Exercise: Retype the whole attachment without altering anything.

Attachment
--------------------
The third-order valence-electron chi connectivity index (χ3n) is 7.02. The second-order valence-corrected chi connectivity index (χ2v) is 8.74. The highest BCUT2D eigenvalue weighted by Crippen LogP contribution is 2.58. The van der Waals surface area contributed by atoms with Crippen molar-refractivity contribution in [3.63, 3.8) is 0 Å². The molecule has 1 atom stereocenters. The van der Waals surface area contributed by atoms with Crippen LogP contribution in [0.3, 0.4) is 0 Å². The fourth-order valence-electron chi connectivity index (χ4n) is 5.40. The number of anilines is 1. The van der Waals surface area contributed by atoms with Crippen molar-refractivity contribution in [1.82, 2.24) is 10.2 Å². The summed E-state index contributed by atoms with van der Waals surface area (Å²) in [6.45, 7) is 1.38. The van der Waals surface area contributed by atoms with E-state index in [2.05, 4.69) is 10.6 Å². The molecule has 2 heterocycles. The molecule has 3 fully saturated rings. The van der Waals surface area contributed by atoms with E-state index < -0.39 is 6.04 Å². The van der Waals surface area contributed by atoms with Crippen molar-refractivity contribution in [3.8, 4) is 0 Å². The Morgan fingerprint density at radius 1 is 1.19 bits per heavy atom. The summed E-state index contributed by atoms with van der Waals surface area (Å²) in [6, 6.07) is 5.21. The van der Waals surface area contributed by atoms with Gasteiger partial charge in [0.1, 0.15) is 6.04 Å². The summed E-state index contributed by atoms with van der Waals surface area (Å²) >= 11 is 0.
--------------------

The third-order valence-electron chi connectivity index (χ3n) is 7.02. The second-order valence-corrected chi connectivity index (χ2v) is 8.74. The highest BCUT2D eigenvalue weighted by Crippen LogP contribution is 2.58. The van der Waals surface area contributed by atoms with Crippen molar-refractivity contribution in [3.63, 3.8) is 0 Å². The molecule has 1 atom stereocenters. The van der Waals surface area contributed by atoms with Crippen LogP contribution in [0.3, 0.4) is 0 Å². The fourth-order valence-electron chi connectivity index (χ4n) is 5.40. The number of anilines is 1. The van der Waals surface area contributed by atoms with Crippen molar-refractivity contribution in [1.82, 2.24) is 10.2 Å². The summed E-state index contributed by atoms with van der Waals surface area (Å²) in [6.45, 7) is 1.38. The van der Waals surface area contributed by atoms with E-state index in [2.05, 4.69) is 10.6 Å². The molecule has 2 heterocycles. The molecule has 3 fully saturated rings. The van der Waals surface area contributed by atoms with E-state index < -0.39 is 6.04 Å². The van der Waals surface area contributed by atoms with Crippen molar-refractivity contribution in [3.8, 4) is 0 Å². The Morgan fingerprint density at radius 1 is 1.19 bits per heavy atom. The summed E-state index contributed by atoms with van der Waals surface area (Å²) in [6, 6.07) is 5.21. The van der Waals surface area contributed by atoms with Gasteiger partial charge in [0.1, 0.15) is 6.04 Å². The summed E-state index contributed by atoms with van der Waals surface area (Å²) >= 11 is 0.